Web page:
Brian Wightman

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Brian Neal Wightman (born 9 January 1976) is an Australian politician. He is a first-generation Tasmanian of Northern Irish descent. His parents William and Mary migrated from Belfast, Northern Ireland, to Tasmania in 1971.

Wightman is married to Katie and they have two children, twins William and Beatrix, who were born on Christmas Eve, 2008.

He was educated in Launceston, Tasmania and attended Trevallyn Primary School and Riverside High School before graduating from Launceston College in 1993. Brian studied to become a teacher and obtained a Bachelor of Education in 1997 and a Master of Education in 2004, both from the University of Tasmania.

Brian is the former Principal of Winnaleah District High School and Branxholm Primary School and was a teacher at Port Dalrymple School in George Town for seven years before being elected in the electorate of Bass at the State election in 2010.[1]

Before embarking on his teaching career Brian followed his father into the factory, working each summer holiday from age 15. His Father is a life-member of the Australian Manufacturing Workers Union and completed 30 years of service at Amcor Fibre Containers.

Brian’s first teaching appointment was to George Town at George Town Primary School in 1998. He also taught at Port Dalrymple School, also in George Town, and was principal of Winnaleah District High School and Branxholm Primary School.[2]

He is a strong supporter of the Labor Federal Government's Gonski reforms to education[3] and is a member of the Australian Education Union.

Wightman was first pre-selected as a Labor candidate for the state seat of Bass in the 2010 state election and secured election as the second Labor MP in a close contest with Scott McLean and Beaconsfield Mine collapse survivor Brant Webb.[4]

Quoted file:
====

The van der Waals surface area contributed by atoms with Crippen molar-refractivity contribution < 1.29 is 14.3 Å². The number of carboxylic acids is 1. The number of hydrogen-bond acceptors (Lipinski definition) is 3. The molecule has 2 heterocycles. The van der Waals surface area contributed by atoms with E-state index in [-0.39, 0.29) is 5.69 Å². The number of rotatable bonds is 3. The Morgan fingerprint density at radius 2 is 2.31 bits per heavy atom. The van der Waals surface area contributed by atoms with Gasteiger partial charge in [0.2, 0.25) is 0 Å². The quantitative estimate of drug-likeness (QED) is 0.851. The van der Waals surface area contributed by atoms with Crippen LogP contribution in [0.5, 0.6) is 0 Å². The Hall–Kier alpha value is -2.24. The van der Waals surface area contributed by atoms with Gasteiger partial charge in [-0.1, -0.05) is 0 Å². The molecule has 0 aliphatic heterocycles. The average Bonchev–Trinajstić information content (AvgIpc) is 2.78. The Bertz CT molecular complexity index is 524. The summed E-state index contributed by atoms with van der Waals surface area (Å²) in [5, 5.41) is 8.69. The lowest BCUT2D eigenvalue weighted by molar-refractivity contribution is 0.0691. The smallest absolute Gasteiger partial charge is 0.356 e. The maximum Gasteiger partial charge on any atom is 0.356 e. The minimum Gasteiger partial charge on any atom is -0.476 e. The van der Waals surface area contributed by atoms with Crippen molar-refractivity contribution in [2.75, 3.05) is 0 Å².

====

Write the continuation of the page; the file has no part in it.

At the 2014 state election he held the following ministerial responsibilities; Attorney General, Minister for Justice, Minister for Environment, Parks and Heritage, and Minister for Education and Skills.[5]

Wightman was elected to the Tasmanian House of Assembly in 2010 being the 5th candidate elected for the seat of Bass.[6] Comparing the results between the 2010 [6] and 2014[7] state elections Wightman managed to increase his 1st preference vote by more than 2000 votes, even though he lost his seat in 2014 the increased personal vote is significant given there was an 11.2% swing against the Labor party in Bass.[5]

After losing his seat at the 2014 Tasmanian State Election Wightman took up the position of Chief Executive of Cornerstone Youth Services which is a Launceston-based community health organisation which delivers services to people aged 12 to 25 in Tasmania's North and North-West.[8] He later took up the position of Tasmanian Executive Director of the Property Council of Australia, commencing this role on 22 September 2014.[9]

References[edit]

  1. ^ The Examiner (2014, February 2013) http://www.examiner.com.au/story/2085855/labor-brian-wightman/
  2. ^ Green, Antony: The Candidates for Bass, ABC Elections, 12 March 2010.
  3. ^ "Archived copy". Archived from the original on 19 March 2014. Retrieved 2014-03-19. 
  4. ^ Wightman wins in Bass, ABC News, 31 March 2010.
  5. ^ a b ABC News, Tasmanian Election Result (17 March 2014) http://www.abc.net.au/news/tas-election-2014/guide/bass/
  6. ^ a b Tasmanian Electoral Commission, Division of Bass - distribution of preferences (31 March 2010) http://www.electoral.tas.gov.au/pages/HouseOfAssembly/HoA2010/Results/Bass/BassDist.html
  7. ^ Tasmanian Electoral Commission, Division of Bass - first preferences (27 March 2014) http://www.electoral.tas.gov.au/StateElection/Results_Bass.html
  8. ^ The Examiner (5 May 2014) http://www.examiner.com.au/story/2258504/wightman-begins-new-youth-role/
  9. ^ Property Council of Australia (2 September 2014) http://www.propertyoz.com.au/Article/NewsDetail.aspx?p=16&id=9919

External links[edit]